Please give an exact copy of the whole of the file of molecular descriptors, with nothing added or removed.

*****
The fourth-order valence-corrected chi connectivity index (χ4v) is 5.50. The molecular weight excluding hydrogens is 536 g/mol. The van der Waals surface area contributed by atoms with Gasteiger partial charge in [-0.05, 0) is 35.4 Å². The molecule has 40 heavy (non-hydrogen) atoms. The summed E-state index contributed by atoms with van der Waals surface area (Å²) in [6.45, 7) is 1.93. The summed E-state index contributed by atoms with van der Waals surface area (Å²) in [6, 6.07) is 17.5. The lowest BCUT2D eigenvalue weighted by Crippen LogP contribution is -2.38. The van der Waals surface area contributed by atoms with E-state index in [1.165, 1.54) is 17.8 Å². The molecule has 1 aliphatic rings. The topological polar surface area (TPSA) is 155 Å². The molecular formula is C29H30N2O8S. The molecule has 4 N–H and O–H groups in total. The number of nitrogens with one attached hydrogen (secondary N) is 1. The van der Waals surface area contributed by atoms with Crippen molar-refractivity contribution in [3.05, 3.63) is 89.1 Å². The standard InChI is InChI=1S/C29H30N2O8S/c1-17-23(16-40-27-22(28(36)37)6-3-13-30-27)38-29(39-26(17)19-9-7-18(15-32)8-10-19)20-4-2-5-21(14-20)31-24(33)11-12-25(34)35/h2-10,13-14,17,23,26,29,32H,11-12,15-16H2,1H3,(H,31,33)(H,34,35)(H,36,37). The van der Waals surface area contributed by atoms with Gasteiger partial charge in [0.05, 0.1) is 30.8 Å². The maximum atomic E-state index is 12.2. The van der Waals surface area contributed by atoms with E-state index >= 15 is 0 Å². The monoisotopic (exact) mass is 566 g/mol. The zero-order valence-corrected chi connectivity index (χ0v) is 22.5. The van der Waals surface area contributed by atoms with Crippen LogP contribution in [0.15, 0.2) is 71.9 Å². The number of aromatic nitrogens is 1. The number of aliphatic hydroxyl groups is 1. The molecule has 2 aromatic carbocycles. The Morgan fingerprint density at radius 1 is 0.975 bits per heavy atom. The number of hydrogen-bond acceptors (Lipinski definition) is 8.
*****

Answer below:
The fourth-order valence-corrected chi connectivity index (χ4v) is 5.50. The molecular weight excluding hydrogens is 536 g/mol. The van der Waals surface area contributed by atoms with Gasteiger partial charge in [-0.05, 0) is 35.4 Å². The molecule has 40 heavy (non-hydrogen) atoms. The summed E-state index contributed by atoms with van der Waals surface area (Å²) in [6.45, 7) is 1.93. The summed E-state index contributed by atoms with van der Waals surface area (Å²) in [6, 6.07) is 17.5. The lowest BCUT2D eigenvalue weighted by Crippen LogP contribution is -2.38. The van der Waals surface area contributed by atoms with E-state index in [1.165, 1.54) is 17.8 Å². The molecule has 1 aliphatic rings. The topological polar surface area (TPSA) is 155 Å². The molecular formula is C29H30N2O8S. The molecule has 4 N–H and O–H groups in total. The number of nitrogens with one attached hydrogen (secondary N) is 1. The van der Waals surface area contributed by atoms with Crippen molar-refractivity contribution in [3.05, 3.63) is 89.1 Å². The standard InChI is InChI=1S/C29H30N2O8S/c1-17-23(16-40-27-22(28(36)37)6-3-13-30-27)38-29(39-26(17)19-9-7-18(15-32)8-10-19)20-4-2-5-21(14-20)31-24(33)11-12-25(34)35/h2-10,13-14,17,23,26,29,32H,11-12,15-16H2,1H3,(H,31,33)(H,34,35)(H,36,37). The van der Waals surface area contributed by atoms with Gasteiger partial charge in [0.05, 0.1) is 30.8 Å². The maximum atomic E-state index is 12.2. The van der Waals surface area contributed by atoms with E-state index >= 15 is 0 Å². The monoisotopic (exact) mass is 566 g/mol. The zero-order valence-corrected chi connectivity index (χ0v) is 22.5. The van der Waals surface area contributed by atoms with Crippen LogP contribution in [0.15, 0.2) is 71.9 Å². The number of aromatic nitrogens is 1. The number of aliphatic hydroxyl groups is 1. The molecule has 2 aromatic carbocycles. The Morgan fingerprint density at radius 1 is 0.975 bits per heavy atom. The number of hydrogen-bond acceptors (Lipinski definition) is 8.